Hall meeting

Mickey Hall retired at the end of last month as the Wilson County Schools Deputy Director. He was in charge of the district’s finances and facilities. FILE

Mickey Hall retired from Wilson County Schools as its deputy director on Dec. 31 after 28 years with the district primarily supervising finances and facilities.

“In my 28 years at WCS, beginning as Financial Director to my current position as Deputy Director of Schools, I have been proud of the strides we have made for our district. My time with the school district has filled me with a sense of purpose and belonging that none other could offer,” he wrote in a letter to district officials.

Hall was hired in February of 1993 as the district’s finance director.

“Mickey Hall’s commitment and leadership in Wilson County Schools for the last 28 years has been remarkable,” Wilson County Schools Director Dr. Donna Wright said. “He started with the district many years ago under a tumultuous time that many would have left and not looked back, but as I understand it, Mickey stayed the course and helped navigate the school system through the many years of increasingly restrictive guidance that was placed on public school districts, then and now.”

Hall started and managed the employee health insurance program, organized the WCS transportation department, pushed digital equity for students and created The Learning Center, all with the help of what he said was an “excellent” team of leaders in the district.

When Hall was hired, WCS had 600 teachers; it now has 1,400. There were 6,000 students in the district when he started; there are now 19,000. Hall served with nine directors of schools (not including himself when he was interim director in 2007). He also led the building of seven schools in the district.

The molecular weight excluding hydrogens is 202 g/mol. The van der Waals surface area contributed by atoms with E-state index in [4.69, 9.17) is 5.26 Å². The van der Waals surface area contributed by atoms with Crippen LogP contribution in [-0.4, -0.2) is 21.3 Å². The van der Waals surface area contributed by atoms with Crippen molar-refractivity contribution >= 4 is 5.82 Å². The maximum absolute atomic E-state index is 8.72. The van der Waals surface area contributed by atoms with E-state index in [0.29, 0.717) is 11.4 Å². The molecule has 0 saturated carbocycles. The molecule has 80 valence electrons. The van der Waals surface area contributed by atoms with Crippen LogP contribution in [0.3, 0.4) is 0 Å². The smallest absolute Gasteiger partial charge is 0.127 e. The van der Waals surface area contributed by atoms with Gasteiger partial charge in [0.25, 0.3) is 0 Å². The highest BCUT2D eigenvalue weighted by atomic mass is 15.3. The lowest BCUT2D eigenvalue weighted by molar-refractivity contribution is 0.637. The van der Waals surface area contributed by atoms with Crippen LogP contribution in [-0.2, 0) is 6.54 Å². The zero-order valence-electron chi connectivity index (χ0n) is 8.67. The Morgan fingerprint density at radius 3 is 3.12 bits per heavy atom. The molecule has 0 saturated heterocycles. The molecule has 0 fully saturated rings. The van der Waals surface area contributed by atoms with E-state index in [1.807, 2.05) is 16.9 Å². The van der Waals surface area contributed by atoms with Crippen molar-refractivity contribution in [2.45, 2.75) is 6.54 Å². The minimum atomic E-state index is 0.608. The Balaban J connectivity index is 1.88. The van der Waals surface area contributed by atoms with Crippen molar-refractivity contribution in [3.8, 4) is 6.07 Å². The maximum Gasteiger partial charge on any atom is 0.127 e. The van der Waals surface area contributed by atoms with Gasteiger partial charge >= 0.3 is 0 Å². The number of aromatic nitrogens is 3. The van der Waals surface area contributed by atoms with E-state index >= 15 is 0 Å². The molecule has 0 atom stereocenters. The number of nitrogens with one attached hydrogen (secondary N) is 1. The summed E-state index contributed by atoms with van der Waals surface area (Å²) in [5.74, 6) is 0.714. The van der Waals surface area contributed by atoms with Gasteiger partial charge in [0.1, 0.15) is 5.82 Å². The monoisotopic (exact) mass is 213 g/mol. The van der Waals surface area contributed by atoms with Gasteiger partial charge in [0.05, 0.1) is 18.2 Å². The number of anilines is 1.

“And every existing school had renovations,” Hall said.

The largest of those renovation projects was the transformation of the former Lebanon High School to the district’s Administrative and Training Complex.

“We were able to get rid of all the portables that were utilized when I came to the district,” Hall said. “I think that’s a huge accomplishment.”

Following the money

Hall’s presentation of the district’s budget to the Wilson County Commission was not smooth sailing in some years, with one sticking point often the district’s fund balance (basically savings account). However, he praised working with them “collectively” to best utilize taxpayer funds. with one sticking point the fund balance

“A $6 million fund balance at a point is low for a $160 million budget,” he said. “I would have more in there as a finance guy.”

Hall said with the help of commissioners and a sales-tax increase referendum, teachers got pay raises in 2020 with a new starting teacher salary at $41,400.

“We were able to give teachers pay raises,” Hall said. “The citizens are super. There’s a competitive nature in Tennessee and we need to keep up the pay and benefits to keep employees here.

“I feel like I left strong financials set up, and we had good audits.”

Hall retired with questions about rebuilding two tornado-damaged schools in Mt. Juliet remaining.

“We are in negotiations with the insurance company because of the scope of the work,” he said. “There are hang-ups on such big claims. We want to get as much money as possible to replace the facilities. We are close.”

Looking forward

Hall said he felt he was given a tremendous opportunity to work at WCS.

“To be honest, it wasn’t that great in the early 1990s and I feel we made great strides and turned the district in to a model,” said Hall. “Improvement for kids was my main point.”

Wright said Hall’s imprint on WCS will be seen for many years.

“By the many buildings that have been constructed in the last decade to accommodate growth, but also to the extensive renovation of many of the existing buildings that have been well-maintained,” she said last month. “This is high tribute to someone whose primary role has been budget and finance, but took on the role of becoming an operations manager, too. We wish him the very best as he transitions into retirement.”

Hall said he has some opportunities in the private sector he is evaluating. He has two children, Heather Griffin, who turns 27 this month and is a physician’s assistant at Vanderbilt Wilson County Hospital; and Matthew, 25, an RN in the ICU at St. Thomas. He’s just started anesthesiology school.

Hall lives in Lebanon and plans to continue to reside there.

Wright has announced that Hall’s previous responsibilities will be split into two positions.

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